This novel follows Clarissa Dalloway on a June day in London as she takes care of last-minute arrangements for a party at her home that evening. An apparently happy, superficial society hostess, Clarissa is revealed through her thoughts as extremely sensitive to experience, aware not only of the beauties but of the horrors and dangers of daily life. Her day consists of small happenings to which the novel attributes major significance. She receives a surprise visit from her former suitor and reflects on her reasons for choosing her husband. When her husband accepts a luncheon invitation that excludes her, she feels resentful and alone. Learning of the suicide of a shell-shocked World War I survivor, Stephen Septimus Smith, she sympathizes with his defiance of authority figures who would force the soul. In accepting her emotional kinship with Septimus, Clarissa is able both to come to terms with death and to embrace life. With renewed vitality, Clarissa attends her party.
Contrasted with Clarissa’s musings and mundane activities are the terrified hallucinations and apocalyptic visions of Stephen Septimus Smith. In a sense, however, Clarissa’s and Septimus’ thoughts show not only contrast but kinship: Stephen’s conviction that the skywriting of an airplane is a secret message is removed only by degree from Clarissa’s vision of an old lady extinguishing a light as a reminder of death. For Clarissa, as for Septimus, the world threatens to dissolve at any moment; and so, she sews material together, assembles people, and organizes events.
Accompanying both Clarissa and Stephen throughout the day are reminders of mortality. Their thoughts are punctuated by the chiming of Big Ben, which notes the passing of external time, impervious to human experience and oblivious of death. In addition Clarissa keeps remembering the line from Cymbeline, “Fear no more the heat o’ the sun,” which, as a reflection on death, both frightens and comforts her. Through the use of these recurrent motifs and of a narrative voice that moves into and out of diverse minds, the novel develops that theme that the individual life, like the art that records it, is but a fragile human construct, a thin envelope to contain the formless if fascinating tissue of experience.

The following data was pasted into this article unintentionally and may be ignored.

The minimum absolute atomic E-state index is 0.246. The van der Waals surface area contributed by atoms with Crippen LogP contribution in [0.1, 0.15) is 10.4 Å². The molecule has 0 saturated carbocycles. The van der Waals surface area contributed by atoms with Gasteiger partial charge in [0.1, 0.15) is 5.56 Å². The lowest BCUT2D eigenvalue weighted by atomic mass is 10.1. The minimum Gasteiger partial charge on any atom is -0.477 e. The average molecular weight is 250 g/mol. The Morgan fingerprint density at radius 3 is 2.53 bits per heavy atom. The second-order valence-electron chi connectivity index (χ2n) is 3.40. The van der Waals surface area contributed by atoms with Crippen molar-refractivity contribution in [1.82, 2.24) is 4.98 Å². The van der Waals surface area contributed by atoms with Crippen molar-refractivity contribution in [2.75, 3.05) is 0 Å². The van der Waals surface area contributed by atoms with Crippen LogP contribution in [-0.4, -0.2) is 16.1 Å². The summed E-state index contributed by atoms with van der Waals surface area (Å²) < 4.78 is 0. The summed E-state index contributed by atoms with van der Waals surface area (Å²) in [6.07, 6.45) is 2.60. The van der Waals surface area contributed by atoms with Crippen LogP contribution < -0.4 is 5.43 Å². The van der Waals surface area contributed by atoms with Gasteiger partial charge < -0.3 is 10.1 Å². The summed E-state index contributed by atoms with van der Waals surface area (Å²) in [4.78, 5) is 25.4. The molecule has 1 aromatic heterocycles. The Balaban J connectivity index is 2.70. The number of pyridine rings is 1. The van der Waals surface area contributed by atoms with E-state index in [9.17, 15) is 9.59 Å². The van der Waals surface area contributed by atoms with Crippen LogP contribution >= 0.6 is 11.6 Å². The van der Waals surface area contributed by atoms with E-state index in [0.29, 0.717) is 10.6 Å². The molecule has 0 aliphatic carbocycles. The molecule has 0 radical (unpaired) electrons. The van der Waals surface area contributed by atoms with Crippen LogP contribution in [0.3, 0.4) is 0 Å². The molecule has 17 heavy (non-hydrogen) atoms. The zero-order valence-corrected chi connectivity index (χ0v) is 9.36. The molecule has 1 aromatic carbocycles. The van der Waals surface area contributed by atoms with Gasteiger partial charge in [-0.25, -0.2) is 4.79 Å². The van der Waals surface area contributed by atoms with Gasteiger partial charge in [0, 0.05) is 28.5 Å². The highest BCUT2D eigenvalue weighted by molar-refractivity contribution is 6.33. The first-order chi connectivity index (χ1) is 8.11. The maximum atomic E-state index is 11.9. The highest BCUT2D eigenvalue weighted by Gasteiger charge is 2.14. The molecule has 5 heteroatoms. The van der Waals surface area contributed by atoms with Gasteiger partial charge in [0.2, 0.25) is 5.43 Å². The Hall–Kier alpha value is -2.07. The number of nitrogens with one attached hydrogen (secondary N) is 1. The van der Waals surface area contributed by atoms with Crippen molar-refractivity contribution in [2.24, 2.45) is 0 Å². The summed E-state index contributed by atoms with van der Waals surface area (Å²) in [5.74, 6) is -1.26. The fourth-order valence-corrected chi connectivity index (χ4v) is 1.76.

Abel, Elizabeth. “Narrative Structure(s) and Female Development: The Case of Mrs. Dalloway.” In Virginia Woolf: A Collection of Critical Essays, edited by Margaret Homans. Englewood Cliffs, N.J.: Prentice Hall, 1993. Analysis of Mrs. Dalloway as a “typically female text” that hides its “subversive impulses,” which resist the typical narrative structure. Points out that Clarissa’s real passion was not for Peter but for Sally, whose kiss gave Clarissa “a moment of unparalleled radiance and intensity.”
Blackstone, Bernard. Virginia Woolf: A Commentary. London: Hogarth Press, 1949. An older but excellent essay on Woolf’s use of time, “the insistent hours pressing on,” to create a sense of the pressures felt by Septimus and Clarissa. Blackstone claims that the characters’ loneliness and the pity they evoke are keys to Mrs. Dalloway.
Brower, Reuben Arthur. “Something Central Which Permeated: Virginia Woolf and Mrs. Dalloway.” In The Fields of Light: An Experiment in Critical Reading. Oxford, England: Oxford University Press, 1951. Excellent analysis of Woolf’s use of metaphor to convey a sense of suspense and interruption. Woolf creates a sense of the “terror of entering the sea of experience and of living life,” so that the reader feels both the loveliness and the frightening truths of reality.
Daiches, David. “Virginia Woolf.” In The Novel and the Modern World . Rev. ed. Chicago: University of Chicago Press, 1960. Revels in the rhythms of Woolf’s style, with repetitions and qualifications of impressionistic “patterns of meaning” that are almost “hypnotic.” Focuses on time, death, and personality as key themes and compares Woolf favorably to James...
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